Many U.S. folks, including ourselves, try to buy "made in America" products whenever possible. Of course, for many items, such as, electronics and cameras, that's no longer possible.
To Grenville and myself, the thought of buying an American flag labelled "made in China" or anyplace other than the USA, just seemed wrong. And, our U.S. flags were always made here.
Sure, U.S. made often costs more, but that was not the issue.
YET, until this past Friday, American flags purchased by the U.S. military were not — ready or not — completely "made in America."
Where were these made? Not necessarily all in America, because although major DoD vendors are U.S. companies, materials like fabrics or inks could have been outsourced abroad.
Not any more. Under new rules, all U.S. flags will be entirely made in America. as part of the 2014 omnibus appropriations bill passed by Congress and signed into law by President Obama last month.
The new policy for flags went into effect Friday, Feb 21, and states that: American flags, “including the materials and components thereof, must be made in the United States."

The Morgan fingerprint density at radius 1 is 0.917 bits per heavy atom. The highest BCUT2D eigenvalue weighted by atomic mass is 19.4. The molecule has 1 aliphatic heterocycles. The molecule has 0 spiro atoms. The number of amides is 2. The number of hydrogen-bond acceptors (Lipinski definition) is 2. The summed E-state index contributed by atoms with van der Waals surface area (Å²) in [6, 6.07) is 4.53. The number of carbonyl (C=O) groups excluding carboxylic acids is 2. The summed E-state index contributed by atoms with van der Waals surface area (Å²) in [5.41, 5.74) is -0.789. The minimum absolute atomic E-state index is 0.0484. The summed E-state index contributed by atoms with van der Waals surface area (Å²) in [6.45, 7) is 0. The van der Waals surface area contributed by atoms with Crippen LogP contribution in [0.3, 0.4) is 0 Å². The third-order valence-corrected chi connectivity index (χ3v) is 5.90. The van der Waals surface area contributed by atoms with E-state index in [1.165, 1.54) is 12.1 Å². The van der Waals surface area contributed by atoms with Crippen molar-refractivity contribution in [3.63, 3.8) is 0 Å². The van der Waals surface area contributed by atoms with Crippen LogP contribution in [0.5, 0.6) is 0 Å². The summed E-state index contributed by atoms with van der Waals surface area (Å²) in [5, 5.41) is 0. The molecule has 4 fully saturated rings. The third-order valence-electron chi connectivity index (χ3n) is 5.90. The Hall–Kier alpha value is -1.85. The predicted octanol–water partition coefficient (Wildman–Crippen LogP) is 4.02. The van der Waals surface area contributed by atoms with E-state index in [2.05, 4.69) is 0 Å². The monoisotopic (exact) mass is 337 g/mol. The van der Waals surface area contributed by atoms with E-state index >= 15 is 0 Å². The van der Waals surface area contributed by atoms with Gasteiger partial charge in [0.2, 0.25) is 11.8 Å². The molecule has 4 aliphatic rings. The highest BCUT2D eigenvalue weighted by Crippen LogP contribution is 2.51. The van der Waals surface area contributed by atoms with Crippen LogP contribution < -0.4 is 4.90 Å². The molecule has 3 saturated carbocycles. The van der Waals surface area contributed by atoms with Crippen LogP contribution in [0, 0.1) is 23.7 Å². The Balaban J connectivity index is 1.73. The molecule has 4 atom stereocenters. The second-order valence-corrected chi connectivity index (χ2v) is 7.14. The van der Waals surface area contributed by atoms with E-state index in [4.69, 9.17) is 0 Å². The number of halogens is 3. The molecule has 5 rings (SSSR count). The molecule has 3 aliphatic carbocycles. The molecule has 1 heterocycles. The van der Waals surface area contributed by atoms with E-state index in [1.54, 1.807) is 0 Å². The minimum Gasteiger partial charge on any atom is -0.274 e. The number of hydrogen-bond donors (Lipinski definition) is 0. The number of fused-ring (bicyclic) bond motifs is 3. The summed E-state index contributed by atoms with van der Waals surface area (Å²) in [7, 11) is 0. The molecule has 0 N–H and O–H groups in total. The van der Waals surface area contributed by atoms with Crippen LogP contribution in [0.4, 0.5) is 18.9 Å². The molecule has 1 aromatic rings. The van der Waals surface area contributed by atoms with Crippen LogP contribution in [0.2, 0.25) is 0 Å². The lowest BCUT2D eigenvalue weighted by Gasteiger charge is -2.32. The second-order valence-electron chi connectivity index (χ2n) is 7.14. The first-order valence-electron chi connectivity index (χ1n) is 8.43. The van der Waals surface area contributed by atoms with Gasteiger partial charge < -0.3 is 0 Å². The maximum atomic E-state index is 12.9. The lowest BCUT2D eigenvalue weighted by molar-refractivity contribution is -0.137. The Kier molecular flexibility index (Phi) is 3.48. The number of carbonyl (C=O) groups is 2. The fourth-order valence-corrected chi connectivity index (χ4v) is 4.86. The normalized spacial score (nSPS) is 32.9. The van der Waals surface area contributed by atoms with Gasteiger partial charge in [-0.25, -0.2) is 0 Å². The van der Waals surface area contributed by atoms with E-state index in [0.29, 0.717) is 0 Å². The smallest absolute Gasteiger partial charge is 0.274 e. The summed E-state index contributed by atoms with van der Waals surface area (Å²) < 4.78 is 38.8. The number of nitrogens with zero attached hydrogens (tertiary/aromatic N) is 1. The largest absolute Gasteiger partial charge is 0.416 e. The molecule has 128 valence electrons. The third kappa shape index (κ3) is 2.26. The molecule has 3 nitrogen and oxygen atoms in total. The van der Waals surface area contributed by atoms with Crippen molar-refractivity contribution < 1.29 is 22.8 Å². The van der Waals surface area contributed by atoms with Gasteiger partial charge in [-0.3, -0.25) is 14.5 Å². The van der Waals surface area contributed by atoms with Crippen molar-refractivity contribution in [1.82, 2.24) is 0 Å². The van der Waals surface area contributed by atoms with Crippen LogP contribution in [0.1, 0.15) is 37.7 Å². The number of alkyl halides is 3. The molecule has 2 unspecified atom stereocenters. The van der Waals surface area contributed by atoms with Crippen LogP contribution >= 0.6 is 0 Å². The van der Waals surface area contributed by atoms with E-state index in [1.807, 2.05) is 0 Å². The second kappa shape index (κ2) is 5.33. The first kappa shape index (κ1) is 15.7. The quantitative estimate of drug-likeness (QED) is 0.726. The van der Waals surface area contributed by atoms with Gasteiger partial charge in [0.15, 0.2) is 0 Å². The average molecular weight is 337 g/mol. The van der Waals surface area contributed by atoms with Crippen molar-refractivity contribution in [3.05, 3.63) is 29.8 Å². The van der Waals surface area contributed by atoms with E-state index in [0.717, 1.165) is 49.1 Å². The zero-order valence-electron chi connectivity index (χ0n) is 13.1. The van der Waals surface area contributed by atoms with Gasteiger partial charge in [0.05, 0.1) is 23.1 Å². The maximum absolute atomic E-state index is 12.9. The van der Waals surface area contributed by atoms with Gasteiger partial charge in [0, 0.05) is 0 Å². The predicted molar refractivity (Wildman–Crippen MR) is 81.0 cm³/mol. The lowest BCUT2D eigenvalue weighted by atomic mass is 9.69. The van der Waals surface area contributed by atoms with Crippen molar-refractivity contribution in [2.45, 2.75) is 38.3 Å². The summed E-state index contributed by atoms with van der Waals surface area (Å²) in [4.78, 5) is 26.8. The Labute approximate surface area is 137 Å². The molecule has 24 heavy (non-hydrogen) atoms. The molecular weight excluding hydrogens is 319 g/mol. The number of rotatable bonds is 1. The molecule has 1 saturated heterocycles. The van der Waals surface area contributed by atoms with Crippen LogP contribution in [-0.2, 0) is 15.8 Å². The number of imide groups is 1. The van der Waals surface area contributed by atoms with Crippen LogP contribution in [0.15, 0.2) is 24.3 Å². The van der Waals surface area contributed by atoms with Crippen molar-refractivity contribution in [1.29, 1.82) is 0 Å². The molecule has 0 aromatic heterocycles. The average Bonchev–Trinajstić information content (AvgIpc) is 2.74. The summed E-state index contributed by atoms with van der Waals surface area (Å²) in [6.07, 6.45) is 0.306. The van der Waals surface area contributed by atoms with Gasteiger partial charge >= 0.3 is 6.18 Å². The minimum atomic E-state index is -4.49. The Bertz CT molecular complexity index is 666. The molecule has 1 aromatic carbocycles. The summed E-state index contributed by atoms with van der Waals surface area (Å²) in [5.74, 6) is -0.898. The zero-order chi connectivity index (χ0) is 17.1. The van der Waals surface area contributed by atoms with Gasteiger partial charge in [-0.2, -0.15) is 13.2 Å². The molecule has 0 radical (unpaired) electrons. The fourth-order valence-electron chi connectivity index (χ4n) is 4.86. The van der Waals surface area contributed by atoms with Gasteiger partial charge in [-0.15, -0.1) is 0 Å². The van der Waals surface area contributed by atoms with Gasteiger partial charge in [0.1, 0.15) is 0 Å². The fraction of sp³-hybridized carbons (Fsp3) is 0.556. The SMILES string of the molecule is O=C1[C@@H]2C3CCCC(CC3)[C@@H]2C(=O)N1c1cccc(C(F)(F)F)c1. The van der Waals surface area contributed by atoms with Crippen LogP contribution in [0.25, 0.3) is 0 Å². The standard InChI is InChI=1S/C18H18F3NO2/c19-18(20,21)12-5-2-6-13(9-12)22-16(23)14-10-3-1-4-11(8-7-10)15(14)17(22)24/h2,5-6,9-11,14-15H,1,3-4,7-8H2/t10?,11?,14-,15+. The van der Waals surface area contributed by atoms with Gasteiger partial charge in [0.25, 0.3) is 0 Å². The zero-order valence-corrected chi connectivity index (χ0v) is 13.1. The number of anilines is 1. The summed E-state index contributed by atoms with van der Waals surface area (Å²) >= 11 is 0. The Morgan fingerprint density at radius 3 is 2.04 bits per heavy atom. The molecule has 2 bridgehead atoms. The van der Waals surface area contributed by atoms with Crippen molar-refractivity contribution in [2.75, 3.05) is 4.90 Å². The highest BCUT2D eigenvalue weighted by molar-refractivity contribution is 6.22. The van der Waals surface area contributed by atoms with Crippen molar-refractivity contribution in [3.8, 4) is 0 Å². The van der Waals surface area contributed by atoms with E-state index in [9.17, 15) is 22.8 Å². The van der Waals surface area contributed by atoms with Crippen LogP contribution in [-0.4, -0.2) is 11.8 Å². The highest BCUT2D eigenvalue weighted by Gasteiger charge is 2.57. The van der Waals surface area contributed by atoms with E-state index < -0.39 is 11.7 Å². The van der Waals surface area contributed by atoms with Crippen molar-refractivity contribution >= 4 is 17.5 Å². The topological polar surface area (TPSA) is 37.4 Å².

That's just plain common sense to us.
What took them so long —and who was responsible?
Credit goes to Congressman Mike Thompson, a California Democrat, seeking a ninth term in Congress. Thompson has said that he pushed for the change because he thought it was just common sense that American flags be made in the U.S. (hmm, you think?)
“American flags are something we can all agree on should be made in America,” he said. “I don’t think it’s right that our military service men and women should be fighting under flags made in foreign countries. Our men (and) women in uniform should serve under American-made flags.”
Thompson wrote a provision that applied the existing Berry Amendment passed in 1941 to flags as well. That amendment restricts the DoD from buying food, clothing, fabrics, textiles or tools that aren’t grown or produced in the U.S.
The Berry Amendment requires the DoD to give preference in procurement to domestically produced, manufactured, or home-grown products, most notably food, clothing, fabrics and specialty metals. Congress originally passed domestic source restrictions as part of the 1941 Fifth Supplemental DoD Appropriations Act to to protect the domestic industrial base in time of war, specifically WWII.
And, before last week, American flags had not been included on that list.
Now, they are. We encourage everyone who displays flags depicting their country, whether in the U.S. or elsewhere, to seek out those made in their own country.
It's just common sense to us — what do you think?